Now stop and count. Of all of your prospects, how many are you calling on at the highest level possible? If zero, expect to fail or have an excessively long sale process.

    The two most dominating thoughts for a salesperson are:

    • I am the CEO of my business.
      • I absolutely believe my product or service, along with my expertise, can make a difference in your business.
    Blog Editor

    Blog Editor

    Lisette Howlett edits the Sandler UK blog. If you have any questions or would like to submit a blog please contact her. Tel: 020 7484 5556 Email: Lisette.howlett@sandler.com

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  • Becoming a Trusted Adviser (Not Just a Vendor)

    As a sales trainer with Sandler Training, I spend a lot of time talking to my clients and I get paid to work with them in four areas of their business: Strategy, Structure, Staff and Skills. Because I spend hours talking to them, I learn quite a bit. And despite that fact, they still manage to surprise me with the questions they ask me.

    Recently a client of mine asked me to come out and speak to his customer service team, a group of people I had never met and he had rarely spoken about. At the end of my two-hour presentation, as he was walking me to the door of his facility, he suddenly looked over at me and said “Thanks for coming out. It will be great for the Customer Service Reps to use the same language as the Sales Team–by the way, do you know a plumber?”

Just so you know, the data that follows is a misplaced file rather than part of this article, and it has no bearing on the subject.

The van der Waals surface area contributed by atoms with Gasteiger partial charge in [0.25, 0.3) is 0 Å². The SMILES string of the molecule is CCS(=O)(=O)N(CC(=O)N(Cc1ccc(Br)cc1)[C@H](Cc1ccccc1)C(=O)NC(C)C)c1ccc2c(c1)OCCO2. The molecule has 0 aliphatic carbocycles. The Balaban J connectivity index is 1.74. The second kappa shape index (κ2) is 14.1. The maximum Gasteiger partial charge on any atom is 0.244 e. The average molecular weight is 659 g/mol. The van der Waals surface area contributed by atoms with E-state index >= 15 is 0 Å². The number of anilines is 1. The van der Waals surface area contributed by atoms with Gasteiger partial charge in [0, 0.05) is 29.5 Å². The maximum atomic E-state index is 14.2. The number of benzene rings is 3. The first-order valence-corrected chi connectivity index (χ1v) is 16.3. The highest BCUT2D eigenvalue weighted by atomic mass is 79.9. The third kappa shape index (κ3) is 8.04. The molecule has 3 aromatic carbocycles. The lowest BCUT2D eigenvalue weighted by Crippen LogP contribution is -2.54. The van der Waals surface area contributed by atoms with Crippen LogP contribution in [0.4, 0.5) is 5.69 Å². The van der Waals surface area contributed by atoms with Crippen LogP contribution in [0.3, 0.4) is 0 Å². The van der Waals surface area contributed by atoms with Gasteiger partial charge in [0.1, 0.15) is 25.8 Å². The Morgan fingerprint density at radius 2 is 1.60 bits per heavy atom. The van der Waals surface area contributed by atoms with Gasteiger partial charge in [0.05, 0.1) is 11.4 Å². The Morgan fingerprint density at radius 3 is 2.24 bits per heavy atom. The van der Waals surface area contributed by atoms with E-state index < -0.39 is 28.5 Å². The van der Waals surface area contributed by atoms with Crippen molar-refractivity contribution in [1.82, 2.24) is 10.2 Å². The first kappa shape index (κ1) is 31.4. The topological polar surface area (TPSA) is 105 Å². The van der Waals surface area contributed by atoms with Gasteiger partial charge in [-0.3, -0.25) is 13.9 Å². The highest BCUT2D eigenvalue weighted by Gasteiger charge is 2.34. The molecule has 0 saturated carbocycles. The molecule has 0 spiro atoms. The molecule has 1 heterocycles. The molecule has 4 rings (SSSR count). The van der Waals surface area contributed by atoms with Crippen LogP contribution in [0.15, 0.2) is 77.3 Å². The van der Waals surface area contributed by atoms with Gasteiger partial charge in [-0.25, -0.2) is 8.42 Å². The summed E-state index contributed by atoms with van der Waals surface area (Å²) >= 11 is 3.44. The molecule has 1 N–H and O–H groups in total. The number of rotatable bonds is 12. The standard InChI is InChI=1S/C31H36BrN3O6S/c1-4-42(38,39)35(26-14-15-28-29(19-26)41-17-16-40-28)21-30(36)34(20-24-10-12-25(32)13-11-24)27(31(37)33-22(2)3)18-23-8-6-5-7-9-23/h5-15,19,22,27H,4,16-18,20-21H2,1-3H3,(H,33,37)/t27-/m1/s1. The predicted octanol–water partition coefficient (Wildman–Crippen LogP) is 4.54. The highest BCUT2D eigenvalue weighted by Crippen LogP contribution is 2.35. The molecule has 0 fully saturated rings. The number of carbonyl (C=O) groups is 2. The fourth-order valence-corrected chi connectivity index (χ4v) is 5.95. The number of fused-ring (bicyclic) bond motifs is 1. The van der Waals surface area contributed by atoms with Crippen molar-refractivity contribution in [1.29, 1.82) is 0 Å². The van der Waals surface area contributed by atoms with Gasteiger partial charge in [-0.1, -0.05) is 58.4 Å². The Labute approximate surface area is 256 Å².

I answered his question and gave him the name of a client who just happened to be a plumber. Then I asked him a question. “Why ask me for a plumber?” “Simple,” he said. “Every time I get something from you I end up with more value than I bargained for. More importantly, if you do not know an answer, you tell me that. That leads me to believe that if you recommend a plumber to me, that plumber is going to be a good one.”